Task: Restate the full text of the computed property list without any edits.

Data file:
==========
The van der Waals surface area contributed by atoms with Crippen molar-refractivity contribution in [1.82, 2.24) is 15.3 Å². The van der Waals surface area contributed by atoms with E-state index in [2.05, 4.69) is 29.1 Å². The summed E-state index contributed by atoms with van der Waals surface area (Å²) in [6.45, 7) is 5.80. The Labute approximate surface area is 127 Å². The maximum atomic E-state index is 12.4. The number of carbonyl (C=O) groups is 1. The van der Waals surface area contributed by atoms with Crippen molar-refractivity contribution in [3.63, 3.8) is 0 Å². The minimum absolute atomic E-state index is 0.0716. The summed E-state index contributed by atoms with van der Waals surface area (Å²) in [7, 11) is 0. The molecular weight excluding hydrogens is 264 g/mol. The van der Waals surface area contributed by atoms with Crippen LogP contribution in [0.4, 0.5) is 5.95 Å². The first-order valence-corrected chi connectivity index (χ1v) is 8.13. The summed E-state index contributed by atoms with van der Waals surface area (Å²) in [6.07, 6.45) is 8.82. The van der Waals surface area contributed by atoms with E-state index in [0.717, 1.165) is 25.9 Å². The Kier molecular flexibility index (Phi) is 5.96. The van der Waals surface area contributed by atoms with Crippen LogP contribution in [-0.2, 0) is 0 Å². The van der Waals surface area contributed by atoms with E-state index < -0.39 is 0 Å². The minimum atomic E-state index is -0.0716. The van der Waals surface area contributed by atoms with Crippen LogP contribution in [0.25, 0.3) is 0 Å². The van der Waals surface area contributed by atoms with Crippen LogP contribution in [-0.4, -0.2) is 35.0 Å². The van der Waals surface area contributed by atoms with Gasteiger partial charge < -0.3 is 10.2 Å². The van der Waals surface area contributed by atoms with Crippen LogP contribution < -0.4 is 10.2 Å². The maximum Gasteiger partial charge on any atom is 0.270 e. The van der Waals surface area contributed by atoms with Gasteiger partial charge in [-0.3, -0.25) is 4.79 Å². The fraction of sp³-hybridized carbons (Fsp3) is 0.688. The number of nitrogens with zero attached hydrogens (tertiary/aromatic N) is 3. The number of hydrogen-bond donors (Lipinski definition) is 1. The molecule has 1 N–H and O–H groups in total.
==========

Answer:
The van der Waals surface area contributed by atoms with Crippen molar-refractivity contribution in [1.82, 2.24) is 15.3 Å². The van der Waals surface area contributed by atoms with E-state index in [2.05, 4.69) is 29.1 Å². The summed E-state index contributed by atoms with van der Waals surface area (Å²) in [6.45, 7) is 5.80. The Labute approximate surface area is 127 Å². The maximum atomic E-state index is 12.4. The number of carbonyl (C=O) groups is 1. The van der Waals surface area contributed by atoms with Crippen molar-refractivity contribution in [3.63, 3.8) is 0 Å². The minimum absolute atomic E-state index is 0.0716. The summed E-state index contributed by atoms with van der Waals surface area (Å²) in [7, 11) is 0. The molecular weight excluding hydrogens is 264 g/mol. The van der Waals surface area contributed by atoms with Crippen LogP contribution in [0.4, 0.5) is 5.95 Å². The first-order valence-corrected chi connectivity index (χ1v) is 8.13. The summed E-state index contributed by atoms with van der Waals surface area (Å²) in [6.07, 6.45) is 8.82. The van der Waals surface area contributed by atoms with E-state index in [0.717, 1.165) is 25.9 Å². The Kier molecular flexibility index (Phi) is 5.96. The van der Waals surface area contributed by atoms with Crippen LogP contribution in [-0.2, 0) is 0 Å². The van der Waals surface area contributed by atoms with E-state index < -0.39 is 0 Å². The minimum atomic E-state index is -0.0716. The van der Waals surface area contributed by atoms with Crippen LogP contribution in [0.25, 0.3) is 0 Å². The van der Waals surface area contributed by atoms with Crippen LogP contribution in [-0.4, -0.2) is 35.0 Å². The van der Waals surface area contributed by atoms with Gasteiger partial charge < -0.3 is 10.2 Å². The van der Waals surface area contributed by atoms with Crippen LogP contribution < -0.4 is 10.2 Å². The maximum Gasteiger partial charge on any atom is 0.270 e. The van der Waals surface area contributed by atoms with Gasteiger partial charge in [-0.3, -0.25) is 4.79 Å². The fraction of sp³-hybridized carbons (Fsp3) is 0.688. The number of nitrogens with zero attached hydrogens (tertiary/aromatic N) is 3. The number of hydrogen-bond donors (Lipinski definition) is 1. The molecule has 1 N–H and O–H groups in total.